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H&M Making Aggressive U.S. Push

Thirteen years after its U.S. debut, the Swedish fast fashion retailer believes customer awareness has grown sufficiently strong to warrant a push Stateside.

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H&M wants to see more of America.

This story first appeared in the March 15, 2013 issue of WWD.  Subscribe Today.

Thirteen years and 269 stores after the Swedish retailer unveiled its first U.S. unit, the company said customer awareness has grown sufficiently strong to warrant an aggressive push Stateside.

“We’ve established a strong brand,” said Daniel Kulle, U.S. president of H&M. “Now we can see that we can grow and expand in many markets in the U.S. There’s huge potential at the moment.”

The fast-fashion giant unveiled 40 U.S. stores last year and wants to surpass that number in 2013. “This is just the beginning,” Kulle said Thursday, revealing 10 new locations, including the Roosevelt Collection in Chicago; Union Station and The Shops at Georgetown Park in Washington; the French Quarter in New Orleans; City Place in West Palm Beach, Fla., and the Waikiki Business Plaza in Honolulu, one of the brand’s biggest new markets to date.


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Kulle declined to project the ultimate number of H&M stores that could populate the U.S. but said, “The [store count] of major apparel tenants in the U.S. is one benchmark for the potential.” For example, Forever 21 operates close to 500 stores, and Express, 600 units.

While H&M has been investing in new flagships, the retailer has also been spending money to renovate existing stores. Units on Newberry Street in Boston, on Powell Street in San Francisco and in White Plains will be transformed this year. “We have the resources of a healthy company,” Kulle said. “We have no debt and no financing from banks.”

However, H&M’s long-term investments have taken a toll on the company’s earnings. In the fourth fiscal quarter, net profits fell 1.3 percent. Analysts said the company has been making investments in e-commerce and new retail concepts such as the recently launched & Other Stories against a backdrop of economic malaise in Europe, where it does most of its business.

E-commerce is nonetheless an important initiative. “There’s huge growth in multichannel,” Kulle said, noting that H&M is launching a U.S. e-commerce site in the summer. The introduction of e-commerce in the U.S. was pushed back three times. In the fall, millions of potential customers will receive an H&M catalogue in their mailboxes.

“It’s a very strong package,” Kulle said of the one-two punch of the Web site and catalogue. “We see catalogues as part of marketing and a way to inform and excite customers about H&M. They’ll see our different concepts for men, ladies, babies and teens. The catalogue business today is much more sophisticated. It’s not just throwing millions of catalogues out there without knowing where they’re going.”

H&M is taking a new approach to designing flagships, further customizing stores to specific locales. Two previously announced Manhattan stores opening blocks away from one another will look like they’re worlds apart. “The designs will be completely different,” Kulle said. “It takes a lot of resources to make them unique.”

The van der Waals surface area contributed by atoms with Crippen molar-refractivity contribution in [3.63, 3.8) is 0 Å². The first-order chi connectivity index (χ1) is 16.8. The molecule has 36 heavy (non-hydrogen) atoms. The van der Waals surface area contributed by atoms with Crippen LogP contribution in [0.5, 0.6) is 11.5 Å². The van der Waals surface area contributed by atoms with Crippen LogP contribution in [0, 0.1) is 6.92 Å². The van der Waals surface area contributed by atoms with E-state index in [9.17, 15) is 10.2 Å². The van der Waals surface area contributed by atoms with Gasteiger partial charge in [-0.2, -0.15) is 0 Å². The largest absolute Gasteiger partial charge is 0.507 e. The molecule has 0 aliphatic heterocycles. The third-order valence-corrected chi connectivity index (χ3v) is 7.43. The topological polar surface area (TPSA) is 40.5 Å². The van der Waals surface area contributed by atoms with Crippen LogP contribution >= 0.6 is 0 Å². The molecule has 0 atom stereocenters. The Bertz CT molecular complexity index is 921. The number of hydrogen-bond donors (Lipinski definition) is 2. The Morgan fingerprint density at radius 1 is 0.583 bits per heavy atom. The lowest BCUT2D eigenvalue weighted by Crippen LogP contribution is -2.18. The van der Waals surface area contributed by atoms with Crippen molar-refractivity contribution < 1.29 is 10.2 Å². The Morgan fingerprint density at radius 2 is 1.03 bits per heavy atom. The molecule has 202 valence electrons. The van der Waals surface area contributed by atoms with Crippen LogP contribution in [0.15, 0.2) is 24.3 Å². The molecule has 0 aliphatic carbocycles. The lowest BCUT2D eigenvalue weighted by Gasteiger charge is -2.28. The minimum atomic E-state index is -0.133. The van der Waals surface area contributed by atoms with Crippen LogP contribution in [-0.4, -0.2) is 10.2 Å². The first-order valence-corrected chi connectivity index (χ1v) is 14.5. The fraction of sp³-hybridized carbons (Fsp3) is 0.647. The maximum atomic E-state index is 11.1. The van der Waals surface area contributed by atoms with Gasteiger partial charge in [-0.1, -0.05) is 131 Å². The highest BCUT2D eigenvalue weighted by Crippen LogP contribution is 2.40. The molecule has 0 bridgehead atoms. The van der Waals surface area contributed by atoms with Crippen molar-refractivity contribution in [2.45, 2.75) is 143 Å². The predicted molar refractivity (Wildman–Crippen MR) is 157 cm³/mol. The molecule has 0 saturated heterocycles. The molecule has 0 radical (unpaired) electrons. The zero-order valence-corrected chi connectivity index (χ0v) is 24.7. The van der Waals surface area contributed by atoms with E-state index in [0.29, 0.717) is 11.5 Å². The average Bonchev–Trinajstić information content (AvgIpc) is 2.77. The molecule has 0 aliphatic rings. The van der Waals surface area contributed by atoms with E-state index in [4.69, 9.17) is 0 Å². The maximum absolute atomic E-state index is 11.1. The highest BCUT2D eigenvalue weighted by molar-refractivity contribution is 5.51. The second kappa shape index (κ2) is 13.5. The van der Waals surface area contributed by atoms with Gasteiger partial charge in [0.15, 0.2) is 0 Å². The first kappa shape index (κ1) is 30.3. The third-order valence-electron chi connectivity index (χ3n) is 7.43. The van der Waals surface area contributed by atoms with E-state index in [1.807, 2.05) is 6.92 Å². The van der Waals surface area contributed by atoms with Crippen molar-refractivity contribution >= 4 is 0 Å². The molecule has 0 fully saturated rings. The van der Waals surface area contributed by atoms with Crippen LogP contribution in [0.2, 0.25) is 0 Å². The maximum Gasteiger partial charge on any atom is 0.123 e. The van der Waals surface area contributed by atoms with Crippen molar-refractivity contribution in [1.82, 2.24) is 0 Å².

The store at 589 Fifth Avenue and 48th Street, which will be H&M’s largest in the world with 57,000 square feet of space, will be elegant and sleek, “more like a high-street store,” Kulle said. The 4 Times Square store will have a “full-on party atmosphere.” The 42,500-square-foot unit will have LED signage measuring 70 by 70 feet at the top of the skyscraper, massive signage on the store’s exterior, billboards and interactive elements inside.

“We’re going to make it very localized,” Kulle said. “We’re a democratic brand and want to show the world that everyone has the possibility of coming [to our stores, whether they are] the Fifth Avenue customer or the value customer. We’re aiming for many different types of customers, a broad base.”


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Kulle said that nothing has been decided regarding H&M’s existing store on Fifth Avenue and 51st Street once the two new behemoths open. “We’ll keep the lease,” he said. “We’re going to continue to run our store as long as the lease is there.” Asked if it could be converted to & Other Stories, Kulle said, “There’s more real estate in Manhattan. As long as you have a strong concept, it’s not difficult to find real estate.”

Kulle said the U.S. may be ready to welcome other brands in H&M’s portfolio. “Everything is in the works and the plans,” he said. “& Other Stories has the potential with other H&M brands to come to America. It looks very interesting for fashion-conscious females and is right-on [in terms of trend]. That’s a brand we can take over to America. We can also take Cos, which has 70 or 80 stores. Cos for sure will be in America. We’re looking for an opportunity to open Cos. We also have other, smaller brands, such as Cheap Monday. That’s the recipe for growth.”

H&M’s home collection will bow in three stores: Newbury Street in Boston; the existing Manhattan flagship at Fifth Avenue and 48th Street, and the French Quarter in New Orleans. H&M will launch the home line on the e-commerce site in the summer. The home offering is self-contained in stores, taking over about 10 percent of the space.

“We’re happy we have a strong concept catering to the whole family,” Kulle said. “You don’t have to leave H&M. You can shop for your kids when you’re younger and shop for yourself when you get older. We have 269 stores in U.S., but with more than 314 million people in the country, we haven’t exposed everyone to H&M yet.”

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